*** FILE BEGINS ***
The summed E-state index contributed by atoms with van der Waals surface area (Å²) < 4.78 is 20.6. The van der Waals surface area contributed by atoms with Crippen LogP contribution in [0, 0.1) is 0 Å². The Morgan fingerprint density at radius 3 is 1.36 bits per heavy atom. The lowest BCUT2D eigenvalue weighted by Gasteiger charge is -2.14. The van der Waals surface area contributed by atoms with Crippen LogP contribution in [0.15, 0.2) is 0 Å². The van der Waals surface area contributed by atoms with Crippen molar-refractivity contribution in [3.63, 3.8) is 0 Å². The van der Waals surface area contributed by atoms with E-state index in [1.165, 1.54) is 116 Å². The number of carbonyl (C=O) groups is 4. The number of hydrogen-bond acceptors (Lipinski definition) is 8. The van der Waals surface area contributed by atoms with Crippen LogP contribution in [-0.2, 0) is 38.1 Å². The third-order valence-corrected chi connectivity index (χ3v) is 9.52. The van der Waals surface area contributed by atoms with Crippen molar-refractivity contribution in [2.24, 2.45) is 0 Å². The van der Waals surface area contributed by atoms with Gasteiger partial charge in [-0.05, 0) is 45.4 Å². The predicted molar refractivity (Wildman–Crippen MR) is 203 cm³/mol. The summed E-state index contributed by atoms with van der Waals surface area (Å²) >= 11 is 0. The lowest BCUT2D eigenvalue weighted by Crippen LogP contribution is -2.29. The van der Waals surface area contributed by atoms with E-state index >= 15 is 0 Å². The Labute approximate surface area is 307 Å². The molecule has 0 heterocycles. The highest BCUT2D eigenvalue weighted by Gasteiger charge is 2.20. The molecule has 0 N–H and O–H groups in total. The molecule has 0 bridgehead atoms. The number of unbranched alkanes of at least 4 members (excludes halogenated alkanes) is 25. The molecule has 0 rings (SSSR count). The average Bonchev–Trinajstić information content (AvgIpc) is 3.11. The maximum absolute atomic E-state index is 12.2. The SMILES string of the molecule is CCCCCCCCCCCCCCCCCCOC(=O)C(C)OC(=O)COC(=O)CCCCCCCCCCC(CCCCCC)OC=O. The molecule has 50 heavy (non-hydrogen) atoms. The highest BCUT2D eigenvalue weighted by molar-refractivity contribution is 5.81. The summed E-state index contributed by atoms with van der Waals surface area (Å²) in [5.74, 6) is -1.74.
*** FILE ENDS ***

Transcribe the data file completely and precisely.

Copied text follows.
The summed E-state index contributed by atoms with van der Waals surface area (Å²) < 4.78 is 20.6. The van der Waals surface area contributed by atoms with Crippen LogP contribution in [0, 0.1) is 0 Å². The Morgan fingerprint density at radius 3 is 1.36 bits per heavy atom. The lowest BCUT2D eigenvalue weighted by Gasteiger charge is -2.14. The van der Waals surface area contributed by atoms with Crippen LogP contribution in [0.15, 0.2) is 0 Å². The van der Waals surface area contributed by atoms with Crippen molar-refractivity contribution in [3.63, 3.8) is 0 Å². The van der Waals surface area contributed by atoms with E-state index in [1.165, 1.54) is 116 Å². The number of carbonyl (C=O) groups is 4. The number of hydrogen-bond acceptors (Lipinski definition) is 8. The van der Waals surface area contributed by atoms with Crippen LogP contribution in [-0.2, 0) is 38.1 Å². The third-order valence-corrected chi connectivity index (χ3v) is 9.52. The van der Waals surface area contributed by atoms with Crippen molar-refractivity contribution in [2.24, 2.45) is 0 Å². The van der Waals surface area contributed by atoms with Gasteiger partial charge in [-0.05, 0) is 45.4 Å². The predicted molar refractivity (Wildman–Crippen MR) is 203 cm³/mol. The summed E-state index contributed by atoms with van der Waals surface area (Å²) >= 11 is 0. The lowest BCUT2D eigenvalue weighted by Crippen LogP contribution is -2.29. The van der Waals surface area contributed by atoms with E-state index >= 15 is 0 Å². The Labute approximate surface area is 307 Å². The molecule has 0 heterocycles. The highest BCUT2D eigenvalue weighted by Gasteiger charge is 2.20. The molecule has 0 N–H and O–H groups in total. The molecule has 0 bridgehead atoms. The number of unbranched alkanes of at least 4 members (excludes halogenated alkanes) is 25. The molecule has 0 rings (SSSR count). The average Bonchev–Trinajstić information content (AvgIpc) is 3.11. The maximum absolute atomic E-state index is 12.2. The SMILES string of the molecule is CCCCCCCCCCCCCCCCCCOC(=O)C(C)OC(=O)COC(=O)CCCCCCCCCCC(CCCCCC)OC=O. The molecule has 50 heavy (non-hydrogen) atoms. The highest BCUT2D eigenvalue weighted by molar-refractivity contribution is 5.81. The summed E-state index contributed by atoms with van der Waals surface area (Å²) in [5.74, 6) is -1.74.